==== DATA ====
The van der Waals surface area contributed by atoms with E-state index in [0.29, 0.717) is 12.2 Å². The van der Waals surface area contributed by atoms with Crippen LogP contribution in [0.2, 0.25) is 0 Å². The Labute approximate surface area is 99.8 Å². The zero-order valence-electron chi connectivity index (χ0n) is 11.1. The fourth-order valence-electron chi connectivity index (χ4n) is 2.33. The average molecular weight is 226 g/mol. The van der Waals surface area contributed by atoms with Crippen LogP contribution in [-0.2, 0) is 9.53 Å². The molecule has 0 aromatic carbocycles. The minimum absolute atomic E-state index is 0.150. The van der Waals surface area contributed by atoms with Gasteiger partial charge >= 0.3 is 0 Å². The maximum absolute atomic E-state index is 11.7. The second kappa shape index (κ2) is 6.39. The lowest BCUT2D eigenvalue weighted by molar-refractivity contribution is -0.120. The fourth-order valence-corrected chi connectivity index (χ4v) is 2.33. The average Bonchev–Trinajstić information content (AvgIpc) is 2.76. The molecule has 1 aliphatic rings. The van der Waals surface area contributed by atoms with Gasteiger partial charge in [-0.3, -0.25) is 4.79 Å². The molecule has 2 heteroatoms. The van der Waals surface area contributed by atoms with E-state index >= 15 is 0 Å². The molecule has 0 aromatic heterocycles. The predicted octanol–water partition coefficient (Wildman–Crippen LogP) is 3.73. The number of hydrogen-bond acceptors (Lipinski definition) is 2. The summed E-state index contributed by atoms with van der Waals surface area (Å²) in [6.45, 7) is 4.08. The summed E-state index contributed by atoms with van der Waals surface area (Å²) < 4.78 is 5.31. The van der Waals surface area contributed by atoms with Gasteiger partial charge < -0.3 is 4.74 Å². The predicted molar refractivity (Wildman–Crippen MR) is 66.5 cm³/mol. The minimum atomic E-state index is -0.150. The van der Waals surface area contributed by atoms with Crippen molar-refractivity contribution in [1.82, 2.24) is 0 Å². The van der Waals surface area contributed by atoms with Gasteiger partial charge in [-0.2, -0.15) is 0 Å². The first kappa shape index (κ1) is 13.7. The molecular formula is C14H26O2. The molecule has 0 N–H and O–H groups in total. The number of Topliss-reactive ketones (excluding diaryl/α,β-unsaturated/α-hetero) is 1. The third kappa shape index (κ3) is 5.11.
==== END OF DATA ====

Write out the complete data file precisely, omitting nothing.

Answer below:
The van der Waals surface area contributed by atoms with E-state index in [0.29, 0.717) is 12.2 Å². The van der Waals surface area contributed by atoms with Crippen LogP contribution in [0.2, 0.25) is 0 Å². The Labute approximate surface area is 99.8 Å². The zero-order valence-electron chi connectivity index (χ0n) is 11.1. The fourth-order valence-electron chi connectivity index (χ4n) is 2.33. The average molecular weight is 226 g/mol. The van der Waals surface area contributed by atoms with Crippen LogP contribution in [-0.2, 0) is 9.53 Å². The molecule has 0 aromatic carbocycles. The minimum absolute atomic E-state index is 0.150. The van der Waals surface area contributed by atoms with Gasteiger partial charge >= 0.3 is 0 Å². The maximum absolute atomic E-state index is 11.7. The second kappa shape index (κ2) is 6.39. The lowest BCUT2D eigenvalue weighted by molar-refractivity contribution is -0.120. The fourth-order valence-corrected chi connectivity index (χ4v) is 2.33. The average Bonchev–Trinajstić information content (AvgIpc) is 2.76. The molecule has 1 aliphatic rings. The van der Waals surface area contributed by atoms with Gasteiger partial charge in [-0.3, -0.25) is 4.79 Å². The molecule has 2 heteroatoms. The van der Waals surface area contributed by atoms with E-state index >= 15 is 0 Å². The molecule has 0 aromatic heterocycles. The predicted octanol–water partition coefficient (Wildman–Crippen LogP) is 3.73. The number of hydrogen-bond acceptors (Lipinski definition) is 2. The summed E-state index contributed by atoms with van der Waals surface area (Å²) in [6.45, 7) is 4.08. The summed E-state index contributed by atoms with van der Waals surface area (Å²) < 4.78 is 5.31. The van der Waals surface area contributed by atoms with Gasteiger partial charge < -0.3 is 4.74 Å². The predicted molar refractivity (Wildman–Crippen MR) is 66.5 cm³/mol. The minimum atomic E-state index is -0.150. The van der Waals surface area contributed by atoms with Crippen molar-refractivity contribution in [1.82, 2.24) is 0 Å². The van der Waals surface area contributed by atoms with Gasteiger partial charge in [-0.2, -0.15) is 0 Å². The first kappa shape index (κ1) is 13.7. The molecular formula is C14H26O2. The molecule has 0 N–H and O–H groups in total. The number of Topliss-reactive ketones (excluding diaryl/α,β-unsaturated/α-hetero) is 1. The third kappa shape index (κ3) is 5.11.